• La caséinerie ("The Caseinery") of the Caseineries Co-operative (French: Union coopérative des caséineries, built in 1914. This factory produced casein. It is near the station and had a branch line to the railway[12]
  • La laiterie ("The creamery") built in 1894, with many additions as it expanded. It is in the direction of La Rochelle.[13]

High street


Surrounding communes

To the north lies the town of Saint-Georges-du-Bois, to the northwest Puyravault and Vouhé, to the west Péré, to the southwest Saint-Germain-de-Marencennes, to the south Vandré, to the southeast Breuil-la-Réorte, to the east Saint-Mard, and to the northeast Saint-Saturnin-du-Bois.


Surgères is in the north of the department of Charente-Maritime, equidistant from the towns of Niort, La Rochelle, Rochefort and Saint-Jean-d'Angély. The village is south of the Marais Poitevin and east of the ancient province of Aunis.


The town's name came from the Gères.,[14] the stream that runs through it. It empties into the Devise,[15] which flows into the Charente River.


Surgères has a temperate climate but in December 1999, like all of the department, was hit by the second European windstorm of the season, codenamed Martin.


The A10 autoroute gives access at Exit 33 (Niort-La Rochelle) to the northeast of the town and Exit 34 (Saint-Jean-d'Angély) to the southeast.

The old Route nationale 11 (RN11) passes through the town. This road, reclassified to Route Départementale 911, connects Mauzé-sur-le-Mignon to Rochefort. Route nationale 139, running from La Rochelle to Périgueux, passed through Surgères and Angoulême and has been declassified to Route Départementale 939.

Surgères railway station connects the capital by TGV, and is also on the TER Poitou-Charentes regional railway network. It is part of the program of Gares en mouvement, which aims to modernise the largest stations of the SNCF (French Railways).

The railway arrived in Surgères in 1857 thanks to the Chemin de Fer de Paris à Orléans. The Poitiers–La Rochelle line was electrified in 1993 to allow the TGV to run up to La Rochelle railway station.[16] The line from Surgères to Marans which was part of the Freycinet Plan can also be traced.

The closest airports are La Rochelle – Île de Ré Airport [17] and Rochefort – Saint-Agnant Airport.[18]


List of Mayors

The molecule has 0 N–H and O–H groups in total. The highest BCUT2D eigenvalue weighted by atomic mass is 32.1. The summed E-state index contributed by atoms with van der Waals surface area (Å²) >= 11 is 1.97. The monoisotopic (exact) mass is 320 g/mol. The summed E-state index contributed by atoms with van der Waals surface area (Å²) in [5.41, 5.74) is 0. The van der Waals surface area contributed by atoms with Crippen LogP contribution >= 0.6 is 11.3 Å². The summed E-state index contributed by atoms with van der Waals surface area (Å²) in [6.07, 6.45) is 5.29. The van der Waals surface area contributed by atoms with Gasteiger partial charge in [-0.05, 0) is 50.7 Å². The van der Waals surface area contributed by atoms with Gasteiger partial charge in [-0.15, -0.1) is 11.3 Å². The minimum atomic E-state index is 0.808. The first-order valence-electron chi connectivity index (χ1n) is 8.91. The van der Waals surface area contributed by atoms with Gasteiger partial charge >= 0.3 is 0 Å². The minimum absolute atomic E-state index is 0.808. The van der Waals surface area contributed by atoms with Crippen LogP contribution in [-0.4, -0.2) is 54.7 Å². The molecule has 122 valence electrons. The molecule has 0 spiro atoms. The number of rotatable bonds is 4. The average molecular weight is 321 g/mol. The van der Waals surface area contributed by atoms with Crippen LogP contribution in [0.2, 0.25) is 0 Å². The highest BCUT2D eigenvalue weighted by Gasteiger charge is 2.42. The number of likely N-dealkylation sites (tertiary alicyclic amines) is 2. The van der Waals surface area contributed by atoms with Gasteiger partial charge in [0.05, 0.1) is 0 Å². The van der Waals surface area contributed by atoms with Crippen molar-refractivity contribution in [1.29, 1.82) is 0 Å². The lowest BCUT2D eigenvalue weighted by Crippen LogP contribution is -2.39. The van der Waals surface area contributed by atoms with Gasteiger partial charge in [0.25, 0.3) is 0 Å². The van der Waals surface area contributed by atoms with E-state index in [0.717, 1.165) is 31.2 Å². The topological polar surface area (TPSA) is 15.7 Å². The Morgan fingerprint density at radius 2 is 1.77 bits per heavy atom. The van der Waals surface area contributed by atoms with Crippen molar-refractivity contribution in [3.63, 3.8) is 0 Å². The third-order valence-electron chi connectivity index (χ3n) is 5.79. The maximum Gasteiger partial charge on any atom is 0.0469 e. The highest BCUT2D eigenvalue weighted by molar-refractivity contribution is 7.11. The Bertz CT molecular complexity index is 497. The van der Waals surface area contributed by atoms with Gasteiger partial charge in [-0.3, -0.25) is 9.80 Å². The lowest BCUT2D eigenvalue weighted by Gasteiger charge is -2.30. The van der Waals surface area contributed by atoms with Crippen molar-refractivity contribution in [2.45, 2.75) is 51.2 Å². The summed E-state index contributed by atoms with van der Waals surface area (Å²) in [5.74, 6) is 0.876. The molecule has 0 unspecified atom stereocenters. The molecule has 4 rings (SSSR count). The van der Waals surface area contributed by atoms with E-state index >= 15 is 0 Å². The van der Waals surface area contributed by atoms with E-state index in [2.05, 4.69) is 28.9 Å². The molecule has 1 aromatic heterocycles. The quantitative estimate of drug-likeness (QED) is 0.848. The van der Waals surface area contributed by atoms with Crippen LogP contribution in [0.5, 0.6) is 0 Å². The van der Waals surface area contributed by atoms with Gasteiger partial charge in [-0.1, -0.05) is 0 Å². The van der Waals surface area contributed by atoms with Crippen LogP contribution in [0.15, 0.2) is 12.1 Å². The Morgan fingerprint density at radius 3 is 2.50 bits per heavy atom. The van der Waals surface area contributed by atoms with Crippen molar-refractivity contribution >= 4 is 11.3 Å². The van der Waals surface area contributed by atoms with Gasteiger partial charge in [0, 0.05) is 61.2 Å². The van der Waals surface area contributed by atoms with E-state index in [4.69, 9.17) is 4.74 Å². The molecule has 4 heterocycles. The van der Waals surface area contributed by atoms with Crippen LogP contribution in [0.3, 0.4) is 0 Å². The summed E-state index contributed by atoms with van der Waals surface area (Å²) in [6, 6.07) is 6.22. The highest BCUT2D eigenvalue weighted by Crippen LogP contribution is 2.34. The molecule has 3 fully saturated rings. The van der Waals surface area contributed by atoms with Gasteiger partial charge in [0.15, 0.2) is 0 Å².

Duration Name Party Particularities
March 2001 – (Election in progress) Phillippe Guilloteau UDF General counsel
– March 2001 Jean-Guy Branger UDF
Previous mayors are unknown.

The Canton of Surgères is part of the Deuxième circonscription de la Charente-Maritime where the deputy is Jean-Louis Léonard.



The town of Surgères is known for its activities in the food farming industry, especially milk processing. Of equal promininence is boilermaking and engineering.

Dairy industry

The town is principally known for its butter which has AOC designation "Beurre des Charentes" or "Beurre Charentes-Poitou". The "Glac" (French: Groupement des Laiteries Coopératives, "Group of Dairy Co-operatives") distribute many brands of butter, milk and cheese such as Bougon, Saint-Loup, Lescure, Surgères, Le Petit Vendéen and Mottin charentais.

With its brand Saint-Loup, the Glac is the shirt sponsor of the Chamois Niortais when they play at home, and has been a partner in the club for many years.[19]

The town is also home to the Syndicat des Laiteries Charentes-Poitou, a syndicate that developed at the end of the 19th Century to get Charentes-Poitou butter to the shops of Paris in under 48 hours. The syndicate is a partner of the Surgères 48 Hour Race and appears on the shirt of the best climber.[20]

The dairy industry was started by Eugène Biraud after the Phylloxera crisis, with the first co-operative created in 1888 in an old distillery at Chaillé, to the northwest of Surgères.[21] In 1907, a dairy college completed the picture.

Training in the food industry is under the control of the French: Pôle de Formation ENILIA ENSMIC (École Nationale d'Industrie Laitière et des Industries Agroalimentaires et l'École Nationale Supérieure de La Meunerie et des Industries Céréalières ("Training policy of the National College of the Dairy and Food Industries and Higher National College of Milling and Cereals"). These groups provide training from granting new licences (theory and apprenticeship) onwards, with the aim of meeting the needs of employers. The college takes students from all over France, and foreigners. Research activities are conducted on behalf of companies. The college works with 2,500 companies in 80 countries.